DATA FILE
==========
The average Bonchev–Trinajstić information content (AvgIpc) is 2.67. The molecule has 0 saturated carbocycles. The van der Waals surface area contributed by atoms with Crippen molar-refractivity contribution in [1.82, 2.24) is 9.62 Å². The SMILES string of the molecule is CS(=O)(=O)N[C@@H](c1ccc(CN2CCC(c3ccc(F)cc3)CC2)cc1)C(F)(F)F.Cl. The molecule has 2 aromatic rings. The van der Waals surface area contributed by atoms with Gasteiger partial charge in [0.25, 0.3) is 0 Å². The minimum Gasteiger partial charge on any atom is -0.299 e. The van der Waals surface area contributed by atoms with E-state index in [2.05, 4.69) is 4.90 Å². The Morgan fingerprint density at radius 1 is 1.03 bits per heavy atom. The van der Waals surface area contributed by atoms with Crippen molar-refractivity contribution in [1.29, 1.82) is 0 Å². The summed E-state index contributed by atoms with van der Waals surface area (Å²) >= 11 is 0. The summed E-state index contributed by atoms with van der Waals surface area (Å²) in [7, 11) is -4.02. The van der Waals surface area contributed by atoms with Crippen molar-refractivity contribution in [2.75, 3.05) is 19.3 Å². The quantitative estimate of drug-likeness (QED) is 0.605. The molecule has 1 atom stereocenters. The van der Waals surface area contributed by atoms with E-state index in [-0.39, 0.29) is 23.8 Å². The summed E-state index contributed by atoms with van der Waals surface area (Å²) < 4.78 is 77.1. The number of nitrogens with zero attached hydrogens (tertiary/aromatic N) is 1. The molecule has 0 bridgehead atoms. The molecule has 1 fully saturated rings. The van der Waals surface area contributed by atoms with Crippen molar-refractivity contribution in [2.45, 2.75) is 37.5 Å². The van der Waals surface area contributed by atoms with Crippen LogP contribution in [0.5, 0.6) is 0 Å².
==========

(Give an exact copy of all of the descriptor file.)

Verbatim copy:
The average Bonchev–Trinajstić information content (AvgIpc) is 2.67. The molecule has 0 saturated carbocycles. The van der Waals surface area contributed by atoms with Crippen molar-refractivity contribution in [1.82, 2.24) is 9.62 Å². The SMILES string of the molecule is CS(=O)(=O)N[C@@H](c1ccc(CN2CCC(c3ccc(F)cc3)CC2)cc1)C(F)(F)F.Cl. The molecule has 2 aromatic rings. The van der Waals surface area contributed by atoms with Gasteiger partial charge in [0.25, 0.3) is 0 Å². The minimum Gasteiger partial charge on any atom is -0.299 e. The van der Waals surface area contributed by atoms with E-state index in [2.05, 4.69) is 4.90 Å². The Morgan fingerprint density at radius 1 is 1.03 bits per heavy atom. The van der Waals surface area contributed by atoms with Crippen molar-refractivity contribution in [1.29, 1.82) is 0 Å². The summed E-state index contributed by atoms with van der Waals surface area (Å²) >= 11 is 0. The summed E-state index contributed by atoms with van der Waals surface area (Å²) in [7, 11) is -4.02. The van der Waals surface area contributed by atoms with Crippen molar-refractivity contribution in [2.75, 3.05) is 19.3 Å². The quantitative estimate of drug-likeness (QED) is 0.605. The molecule has 1 atom stereocenters. The van der Waals surface area contributed by atoms with E-state index in [-0.39, 0.29) is 23.8 Å². The summed E-state index contributed by atoms with van der Waals surface area (Å²) < 4.78 is 77.1. The number of nitrogens with zero attached hydrogens (tertiary/aromatic N) is 1. The molecule has 0 bridgehead atoms. The molecule has 1 fully saturated rings. The van der Waals surface area contributed by atoms with Crippen molar-refractivity contribution in [2.45, 2.75) is 37.5 Å². The van der Waals surface area contributed by atoms with Crippen LogP contribution in [0.5, 0.6) is 0 Å².